They are businesses and they prioritize freight over passengers — and that's slowed down talk of high-speed rail on those lines in the past.

It's likely agreements with CN and CP will be required for some sections of the proposed high-speed rail route, Collenette's report says.

Planes, not trains, and automobiles

Ontarians and Canadians are accustomed to generally outdated and inefficient rail service, according to Langan. He said it's hard for many people to imagine a modern, high-speed form of transportation. Unless they've travelled somewhere in Europe or Asia and have seen it for themselves, North Americans can't envision high-speed rail.

"People just think it's futuristic," he said, even though other parts of the world have been using it for decades. Ontario, he added, is "about 50 years behind."

Demands to ease congestion on the province's highways have been louder than demands for high-speed rail. Ontario added more lanes to Highway 401 near Toronto in 2016 — and that actually led to an increase in car use and congestion rather than reduce it, according to Collenette's report.

Low-cost airlines have also provided affordable alternatives to driving or taking a train around the province or to destinations in the U.S.

Wynne said Friday that in the past arguments were made that there wasn't enough demand or high enough population to warrant a high-speed rail corridor, but that in 2017, the demand is there and that young people in particular are asking for it. The report states that the Windsor-Toronto area is seeing high levels of economic and population growth.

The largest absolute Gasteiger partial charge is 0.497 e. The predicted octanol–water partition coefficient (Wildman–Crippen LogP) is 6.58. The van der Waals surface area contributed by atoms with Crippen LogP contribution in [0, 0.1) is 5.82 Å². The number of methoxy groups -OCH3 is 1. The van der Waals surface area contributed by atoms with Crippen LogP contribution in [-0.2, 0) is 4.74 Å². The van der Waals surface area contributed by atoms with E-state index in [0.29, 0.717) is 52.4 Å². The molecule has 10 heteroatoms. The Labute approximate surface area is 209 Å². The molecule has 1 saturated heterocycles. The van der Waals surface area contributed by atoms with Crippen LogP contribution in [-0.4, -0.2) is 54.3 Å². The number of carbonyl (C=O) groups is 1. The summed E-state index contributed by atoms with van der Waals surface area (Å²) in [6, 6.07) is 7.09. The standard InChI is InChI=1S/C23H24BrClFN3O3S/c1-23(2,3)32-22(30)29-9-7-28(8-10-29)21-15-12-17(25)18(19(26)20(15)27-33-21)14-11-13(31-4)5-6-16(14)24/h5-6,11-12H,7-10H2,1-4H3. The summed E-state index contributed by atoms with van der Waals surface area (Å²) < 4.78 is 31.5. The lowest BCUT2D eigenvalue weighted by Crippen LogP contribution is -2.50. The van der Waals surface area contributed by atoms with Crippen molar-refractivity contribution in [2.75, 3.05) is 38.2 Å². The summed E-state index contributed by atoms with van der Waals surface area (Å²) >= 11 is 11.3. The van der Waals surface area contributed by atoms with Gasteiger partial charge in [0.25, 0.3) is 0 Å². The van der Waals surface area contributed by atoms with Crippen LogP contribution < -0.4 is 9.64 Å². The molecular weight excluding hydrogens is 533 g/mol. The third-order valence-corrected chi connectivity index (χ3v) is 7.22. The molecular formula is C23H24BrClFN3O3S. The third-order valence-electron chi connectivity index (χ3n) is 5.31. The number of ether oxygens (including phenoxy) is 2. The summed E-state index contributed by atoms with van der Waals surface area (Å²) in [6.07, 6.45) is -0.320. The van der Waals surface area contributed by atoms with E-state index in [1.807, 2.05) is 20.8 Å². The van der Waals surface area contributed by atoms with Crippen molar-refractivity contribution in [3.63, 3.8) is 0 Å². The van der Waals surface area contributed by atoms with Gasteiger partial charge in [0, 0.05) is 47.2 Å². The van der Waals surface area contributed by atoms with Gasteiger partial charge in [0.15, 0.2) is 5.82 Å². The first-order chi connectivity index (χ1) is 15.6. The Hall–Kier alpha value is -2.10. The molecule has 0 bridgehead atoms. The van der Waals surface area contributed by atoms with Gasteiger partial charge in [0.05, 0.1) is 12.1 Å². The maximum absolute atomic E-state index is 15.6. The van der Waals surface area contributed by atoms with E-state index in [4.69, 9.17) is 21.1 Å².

Not in my backyard

Opposition to big infrastructure projects that impact people's homes, properties and communities always has been and always will be a challenge for governments.

While its advocates say there are many benefits to high-speed rail, the arguments may fall on deaf ears for those whose backyards might literally have a new rail line running by it.

Collenette's report emphasizes that among the stakeholders that must be listened to are the Indigenous communities affected by the proposed route.

Time, money, regulations

These projects cost billions of dollars and take years to build. The environmental assessment alone is estimated to cost $15 million and take four years.

Ontario's plan is to build phase one connecting Toronto to London by 2025 and then phase two would extend to Windsor by 2031.

In total, the project's price tag could be in the $20-billion range, but, it depends on how much the private sector is involved and on support from the federal government. Ontario is looking to partner on the project.

The province also argues that high-speed rail could eventually yield $20 billion in economic benefits through automobile operating cost savings, reduced congestion on roads and reduced greenhouse gas emissions and other economic benefits.

Trains going at more than 200 kilometres an hour need federal approval, and there will be other regulations to work through to get the project going, including the environmental assessment.


Meagan Fitzpatrick is a multiplatform reporter with CBC News in Toronto. She joined the CBC in 2011 and previously worked in the Parliament Hill and Washington bureaus. She has also reported for the CBC from Hong Kong. Meagan started her career as a print reporter in Ottawa.